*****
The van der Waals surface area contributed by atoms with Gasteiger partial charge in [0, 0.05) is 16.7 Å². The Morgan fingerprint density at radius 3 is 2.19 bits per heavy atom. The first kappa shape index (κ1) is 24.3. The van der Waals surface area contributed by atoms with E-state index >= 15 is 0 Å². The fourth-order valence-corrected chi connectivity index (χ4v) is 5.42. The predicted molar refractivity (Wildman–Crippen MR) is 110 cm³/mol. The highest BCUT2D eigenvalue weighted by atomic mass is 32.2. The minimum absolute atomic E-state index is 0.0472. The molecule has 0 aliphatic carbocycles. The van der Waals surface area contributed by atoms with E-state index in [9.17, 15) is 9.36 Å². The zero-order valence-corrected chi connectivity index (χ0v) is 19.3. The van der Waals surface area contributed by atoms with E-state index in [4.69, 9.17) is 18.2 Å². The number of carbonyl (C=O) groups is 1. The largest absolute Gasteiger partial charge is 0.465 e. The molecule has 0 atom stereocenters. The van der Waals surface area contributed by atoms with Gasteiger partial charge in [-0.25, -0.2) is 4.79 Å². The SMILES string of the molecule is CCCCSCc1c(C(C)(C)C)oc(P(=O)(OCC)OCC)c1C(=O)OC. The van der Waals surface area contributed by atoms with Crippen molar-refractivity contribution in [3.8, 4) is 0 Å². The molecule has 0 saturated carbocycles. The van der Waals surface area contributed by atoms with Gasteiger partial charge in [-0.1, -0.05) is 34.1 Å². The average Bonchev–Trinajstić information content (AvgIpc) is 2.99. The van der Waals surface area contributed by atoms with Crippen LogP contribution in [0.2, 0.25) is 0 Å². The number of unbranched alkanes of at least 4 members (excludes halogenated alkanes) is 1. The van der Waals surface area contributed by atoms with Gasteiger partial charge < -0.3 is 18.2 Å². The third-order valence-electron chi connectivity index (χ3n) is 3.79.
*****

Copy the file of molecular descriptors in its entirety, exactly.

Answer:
The van der Waals surface area contributed by atoms with Gasteiger partial charge in [0, 0.05) is 16.7 Å². The Morgan fingerprint density at radius 3 is 2.19 bits per heavy atom. The first kappa shape index (κ1) is 24.3. The van der Waals surface area contributed by atoms with E-state index >= 15 is 0 Å². The fourth-order valence-corrected chi connectivity index (χ4v) is 5.42. The predicted molar refractivity (Wildman–Crippen MR) is 110 cm³/mol. The highest BCUT2D eigenvalue weighted by atomic mass is 32.2. The minimum absolute atomic E-state index is 0.0472. The molecule has 0 aliphatic carbocycles. The van der Waals surface area contributed by atoms with E-state index in [9.17, 15) is 9.36 Å². The zero-order valence-corrected chi connectivity index (χ0v) is 19.3. The van der Waals surface area contributed by atoms with E-state index in [4.69, 9.17) is 18.2 Å². The number of carbonyl (C=O) groups is 1. The largest absolute Gasteiger partial charge is 0.465 e. The molecule has 0 atom stereocenters. The van der Waals surface area contributed by atoms with Gasteiger partial charge in [-0.25, -0.2) is 4.79 Å². The SMILES string of the molecule is CCCCSCc1c(C(C)(C)C)oc(P(=O)(OCC)OCC)c1C(=O)OC. The van der Waals surface area contributed by atoms with Crippen molar-refractivity contribution in [3.8, 4) is 0 Å². The molecule has 0 saturated carbocycles. The van der Waals surface area contributed by atoms with Gasteiger partial charge in [-0.1, -0.05) is 34.1 Å². The average Bonchev–Trinajstić information content (AvgIpc) is 2.99. The van der Waals surface area contributed by atoms with Crippen LogP contribution in [0.2, 0.25) is 0 Å². The number of unbranched alkanes of at least 4 members (excludes halogenated alkanes) is 1. The van der Waals surface area contributed by atoms with Gasteiger partial charge < -0.3 is 18.2 Å². The third-order valence-electron chi connectivity index (χ3n) is 3.79.